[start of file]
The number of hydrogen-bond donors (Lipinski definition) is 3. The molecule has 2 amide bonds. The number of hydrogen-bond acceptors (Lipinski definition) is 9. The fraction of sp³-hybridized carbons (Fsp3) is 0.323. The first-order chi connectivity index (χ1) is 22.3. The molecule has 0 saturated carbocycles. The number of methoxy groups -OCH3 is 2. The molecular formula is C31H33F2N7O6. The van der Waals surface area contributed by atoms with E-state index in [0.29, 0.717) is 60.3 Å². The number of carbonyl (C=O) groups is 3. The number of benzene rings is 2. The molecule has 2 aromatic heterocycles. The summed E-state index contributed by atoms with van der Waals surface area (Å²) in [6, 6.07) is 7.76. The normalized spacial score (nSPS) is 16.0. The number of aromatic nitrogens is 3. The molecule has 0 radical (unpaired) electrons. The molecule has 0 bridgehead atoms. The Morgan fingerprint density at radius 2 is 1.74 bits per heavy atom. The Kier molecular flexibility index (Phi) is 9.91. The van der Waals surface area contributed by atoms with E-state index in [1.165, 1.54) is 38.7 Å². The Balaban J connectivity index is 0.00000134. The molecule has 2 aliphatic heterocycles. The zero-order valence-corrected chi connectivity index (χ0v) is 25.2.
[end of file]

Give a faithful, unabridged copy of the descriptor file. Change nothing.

The number of hydrogen-bond donors (Lipinski definition) is 3. The molecule has 2 amide bonds. The number of hydrogen-bond acceptors (Lipinski definition) is 9. The fraction of sp³-hybridized carbons (Fsp3) is 0.323. The first-order chi connectivity index (χ1) is 22.3. The molecule has 0 saturated carbocycles. The number of methoxy groups -OCH3 is 2. The molecular formula is C31H33F2N7O6. The van der Waals surface area contributed by atoms with E-state index in [0.29, 0.717) is 60.3 Å². The number of carbonyl (C=O) groups is 3. The number of benzene rings is 2. The molecule has 2 aromatic heterocycles. The summed E-state index contributed by atoms with van der Waals surface area (Å²) in [6, 6.07) is 7.76. The normalized spacial score (nSPS) is 16.0. The number of aromatic nitrogens is 3. The molecule has 0 radical (unpaired) electrons. The molecule has 0 bridgehead atoms. The Morgan fingerprint density at radius 2 is 1.74 bits per heavy atom. The Kier molecular flexibility index (Phi) is 9.91. The van der Waals surface area contributed by atoms with E-state index in [1.165, 1.54) is 38.7 Å². The Balaban J connectivity index is 0.00000134. The molecule has 2 aliphatic heterocycles. The zero-order valence-corrected chi connectivity index (χ0v) is 25.2.